If it says “fortified” or “enriched”, remember it is not a whole
grain. Your best bet is to find a local bakery that makes their dough fresh
daily or make it yourself!
Here is an alphabetized list of whole-grains that you can add to
Grano (wheat berries)
(white rice is refined, with the germ and bran removed. whole-grain rice is usually brown but, unknown to many, can also be black, purple, red or any of a variety of exotic hues).
Good luck and please feel free to leave your comments below! Tell us what you think :)
Drink only REAL beverages:
Welcome to week 4!! You are at the half way point to a healthier you! How do you feel, how are the changes going that you have made thus far? By now you should be eating 2 fruits, 2 vegetables or one fruit
and one vegetable per meal, working out 3-5 times a week and consuming only 100% whole grains. This week I am asking you to change one more unhealthy habit. This week and from here on out, I would like you to try to only drink REAL beverages.
What do I mean by only REAL beverages? Let me make it a little clearer
for you. Starting this week, your beverages will be limited to coffee, tea,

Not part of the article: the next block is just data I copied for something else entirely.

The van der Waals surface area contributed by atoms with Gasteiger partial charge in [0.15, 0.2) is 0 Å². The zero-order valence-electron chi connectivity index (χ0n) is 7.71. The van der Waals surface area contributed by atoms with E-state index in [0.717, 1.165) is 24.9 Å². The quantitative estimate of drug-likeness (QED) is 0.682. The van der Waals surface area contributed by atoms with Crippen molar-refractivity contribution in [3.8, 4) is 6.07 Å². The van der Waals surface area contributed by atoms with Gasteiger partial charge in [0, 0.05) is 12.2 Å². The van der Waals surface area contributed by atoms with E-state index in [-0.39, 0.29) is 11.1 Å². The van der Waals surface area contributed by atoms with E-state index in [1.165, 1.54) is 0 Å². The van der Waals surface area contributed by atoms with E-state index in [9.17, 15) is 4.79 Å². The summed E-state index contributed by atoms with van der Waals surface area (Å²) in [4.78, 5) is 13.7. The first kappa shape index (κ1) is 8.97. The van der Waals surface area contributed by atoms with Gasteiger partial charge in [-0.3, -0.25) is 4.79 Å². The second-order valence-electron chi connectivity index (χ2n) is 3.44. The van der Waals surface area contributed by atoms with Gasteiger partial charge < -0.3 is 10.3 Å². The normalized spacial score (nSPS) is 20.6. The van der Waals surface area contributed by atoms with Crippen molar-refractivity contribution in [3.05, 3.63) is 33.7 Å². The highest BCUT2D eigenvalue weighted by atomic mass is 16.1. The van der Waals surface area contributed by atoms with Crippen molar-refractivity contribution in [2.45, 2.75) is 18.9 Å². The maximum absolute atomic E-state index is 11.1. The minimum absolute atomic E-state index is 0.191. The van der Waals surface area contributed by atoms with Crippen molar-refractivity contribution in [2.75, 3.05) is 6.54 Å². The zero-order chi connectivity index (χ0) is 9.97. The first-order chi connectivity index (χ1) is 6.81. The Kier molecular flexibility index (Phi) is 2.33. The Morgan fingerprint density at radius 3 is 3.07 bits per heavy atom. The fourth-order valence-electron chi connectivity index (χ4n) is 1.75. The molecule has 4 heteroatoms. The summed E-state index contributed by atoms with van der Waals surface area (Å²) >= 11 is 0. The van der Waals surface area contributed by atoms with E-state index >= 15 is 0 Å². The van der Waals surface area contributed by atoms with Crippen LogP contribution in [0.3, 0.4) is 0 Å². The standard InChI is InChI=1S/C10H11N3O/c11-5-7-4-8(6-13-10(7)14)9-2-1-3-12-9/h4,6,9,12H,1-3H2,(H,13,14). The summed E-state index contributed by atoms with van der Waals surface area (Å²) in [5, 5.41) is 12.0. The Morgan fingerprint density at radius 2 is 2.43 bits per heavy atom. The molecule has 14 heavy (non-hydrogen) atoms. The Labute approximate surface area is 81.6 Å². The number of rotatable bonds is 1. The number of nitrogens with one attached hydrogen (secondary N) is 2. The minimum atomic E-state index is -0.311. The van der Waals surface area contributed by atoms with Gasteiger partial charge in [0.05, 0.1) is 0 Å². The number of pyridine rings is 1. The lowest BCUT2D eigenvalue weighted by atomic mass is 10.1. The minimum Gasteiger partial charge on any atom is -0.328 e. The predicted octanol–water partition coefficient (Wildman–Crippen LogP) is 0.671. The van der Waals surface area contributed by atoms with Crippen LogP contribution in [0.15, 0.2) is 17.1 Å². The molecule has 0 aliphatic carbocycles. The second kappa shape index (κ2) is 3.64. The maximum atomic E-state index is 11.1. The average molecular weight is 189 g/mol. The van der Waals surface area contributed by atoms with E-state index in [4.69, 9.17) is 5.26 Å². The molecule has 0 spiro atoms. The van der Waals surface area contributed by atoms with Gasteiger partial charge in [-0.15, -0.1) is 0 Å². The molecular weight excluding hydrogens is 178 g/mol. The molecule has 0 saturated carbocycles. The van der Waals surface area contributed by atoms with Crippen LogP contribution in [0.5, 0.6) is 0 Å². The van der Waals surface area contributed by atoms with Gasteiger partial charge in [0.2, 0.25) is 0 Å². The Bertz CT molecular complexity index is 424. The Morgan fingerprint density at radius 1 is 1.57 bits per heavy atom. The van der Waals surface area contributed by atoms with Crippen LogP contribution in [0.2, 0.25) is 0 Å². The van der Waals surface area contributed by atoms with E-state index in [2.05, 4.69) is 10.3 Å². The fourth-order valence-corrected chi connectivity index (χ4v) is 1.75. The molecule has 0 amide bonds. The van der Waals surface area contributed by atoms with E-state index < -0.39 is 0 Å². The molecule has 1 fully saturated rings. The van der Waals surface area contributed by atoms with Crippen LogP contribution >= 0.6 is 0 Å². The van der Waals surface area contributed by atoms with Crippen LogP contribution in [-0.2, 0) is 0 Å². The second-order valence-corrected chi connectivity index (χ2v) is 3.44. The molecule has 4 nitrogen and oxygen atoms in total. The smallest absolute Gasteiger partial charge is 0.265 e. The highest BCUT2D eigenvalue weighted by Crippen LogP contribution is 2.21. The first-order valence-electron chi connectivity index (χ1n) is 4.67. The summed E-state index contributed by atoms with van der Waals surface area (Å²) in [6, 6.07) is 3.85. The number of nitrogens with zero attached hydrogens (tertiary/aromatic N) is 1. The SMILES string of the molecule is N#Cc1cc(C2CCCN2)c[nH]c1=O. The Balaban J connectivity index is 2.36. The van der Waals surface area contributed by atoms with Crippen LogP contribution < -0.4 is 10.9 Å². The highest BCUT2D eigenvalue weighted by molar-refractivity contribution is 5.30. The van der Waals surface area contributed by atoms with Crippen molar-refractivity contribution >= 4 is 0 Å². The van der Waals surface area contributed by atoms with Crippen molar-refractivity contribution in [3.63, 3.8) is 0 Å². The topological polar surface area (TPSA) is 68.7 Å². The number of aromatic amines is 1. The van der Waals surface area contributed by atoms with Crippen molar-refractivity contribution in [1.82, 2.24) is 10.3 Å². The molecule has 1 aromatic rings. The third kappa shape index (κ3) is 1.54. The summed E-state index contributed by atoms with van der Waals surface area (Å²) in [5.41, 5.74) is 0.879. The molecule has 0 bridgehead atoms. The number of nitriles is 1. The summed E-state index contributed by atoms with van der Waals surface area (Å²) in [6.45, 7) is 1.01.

water and milk (milk can also include non dairy milks like unsweetened almond, rice, or coconut milk). And occasional glass of juice (once per week) and wine (preferably red) is okay in moderation.
You may now be asking what is “off limits”. I’m asking that you refrain
from all artificial sweeteners and sugar. This means no Splenda or sugar in your morning coffee or tea, drinks like soda (including diet sodas) or water flavorings. Now I am not asking you to do this to torture you, there are many reasons why drinking only REAL beverages are beneficial to our health. Here are some reasons why:
Sweeteners, including natural ones like sugar, honey, pure maple syrup etc. are high in calories and do not offer a lot of nutrients. Artificial sweeteners that have no calories are chemically created, meaning they are even worse for us than their natural counter parts. Ye they are calorie free…but at what cost?
Not this biggest fan of plain water? Here are some ways to jazz it up!
1. Squeeze a little lemon into that water glass. It is refreshing and good for you too!
2. Eat a whole piece of fruit (allowing you to consume the fiber and not just the sweet juices of the fruit) quenching that need for something sweet and juicy.
3. Infuse your own water
Just think of how much money you will save too by not purchasing the sugary drinks! Not only is it good for your health but your wallet too!
Cook a Vegetarian Meal